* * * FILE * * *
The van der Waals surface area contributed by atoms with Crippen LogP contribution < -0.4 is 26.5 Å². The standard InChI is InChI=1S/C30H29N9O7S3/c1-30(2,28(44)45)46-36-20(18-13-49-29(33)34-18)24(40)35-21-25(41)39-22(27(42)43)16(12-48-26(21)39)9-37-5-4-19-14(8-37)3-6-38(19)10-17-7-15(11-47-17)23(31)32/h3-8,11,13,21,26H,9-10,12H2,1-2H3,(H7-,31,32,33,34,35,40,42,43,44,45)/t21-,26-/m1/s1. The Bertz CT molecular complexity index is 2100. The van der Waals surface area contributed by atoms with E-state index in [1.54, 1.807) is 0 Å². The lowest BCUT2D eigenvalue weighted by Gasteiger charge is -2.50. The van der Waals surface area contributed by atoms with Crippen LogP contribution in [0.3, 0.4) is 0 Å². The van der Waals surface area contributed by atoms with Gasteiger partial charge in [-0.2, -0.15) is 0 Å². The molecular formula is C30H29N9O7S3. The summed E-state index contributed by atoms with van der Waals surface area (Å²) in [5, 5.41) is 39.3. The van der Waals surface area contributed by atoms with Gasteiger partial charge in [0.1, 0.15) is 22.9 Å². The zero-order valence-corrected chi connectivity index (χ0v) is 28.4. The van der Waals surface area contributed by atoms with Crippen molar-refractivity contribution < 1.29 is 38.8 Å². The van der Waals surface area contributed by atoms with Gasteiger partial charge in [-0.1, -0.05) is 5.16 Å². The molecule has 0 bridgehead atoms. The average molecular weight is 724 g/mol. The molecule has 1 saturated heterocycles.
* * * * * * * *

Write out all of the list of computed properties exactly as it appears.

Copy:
The van der Waals surface area contributed by atoms with Crippen LogP contribution < -0.4 is 26.5 Å². The standard InChI is InChI=1S/C30H29N9O7S3/c1-30(2,28(44)45)46-36-20(18-13-49-29(33)34-18)24(40)35-21-25(41)39-22(27(42)43)16(12-48-26(21)39)9-37-5-4-19-14(8-37)3-6-38(19)10-17-7-15(11-47-17)23(31)32/h3-8,11,13,21,26H,9-10,12H2,1-2H3,(H7-,31,32,33,34,35,40,42,43,44,45)/t21-,26-/m1/s1. The Bertz CT molecular complexity index is 2100. The van der Waals surface area contributed by atoms with E-state index in [1.54, 1.807) is 0 Å². The lowest BCUT2D eigenvalue weighted by Gasteiger charge is -2.50. The van der Waals surface area contributed by atoms with Crippen LogP contribution in [0.3, 0.4) is 0 Å². The van der Waals surface area contributed by atoms with Gasteiger partial charge in [-0.2, -0.15) is 0 Å². The molecular formula is C30H29N9O7S3. The summed E-state index contributed by atoms with van der Waals surface area (Å²) in [5, 5.41) is 39.3. The van der Waals surface area contributed by atoms with Gasteiger partial charge in [0.1, 0.15) is 22.9 Å². The zero-order valence-corrected chi connectivity index (χ0v) is 28.4. The van der Waals surface area contributed by atoms with Crippen molar-refractivity contribution < 1.29 is 38.8 Å². The van der Waals surface area contributed by atoms with Gasteiger partial charge in [-0.1, -0.05) is 5.16 Å². The molecule has 0 bridgehead atoms. The average molecular weight is 724 g/mol. The molecule has 1 saturated heterocycles.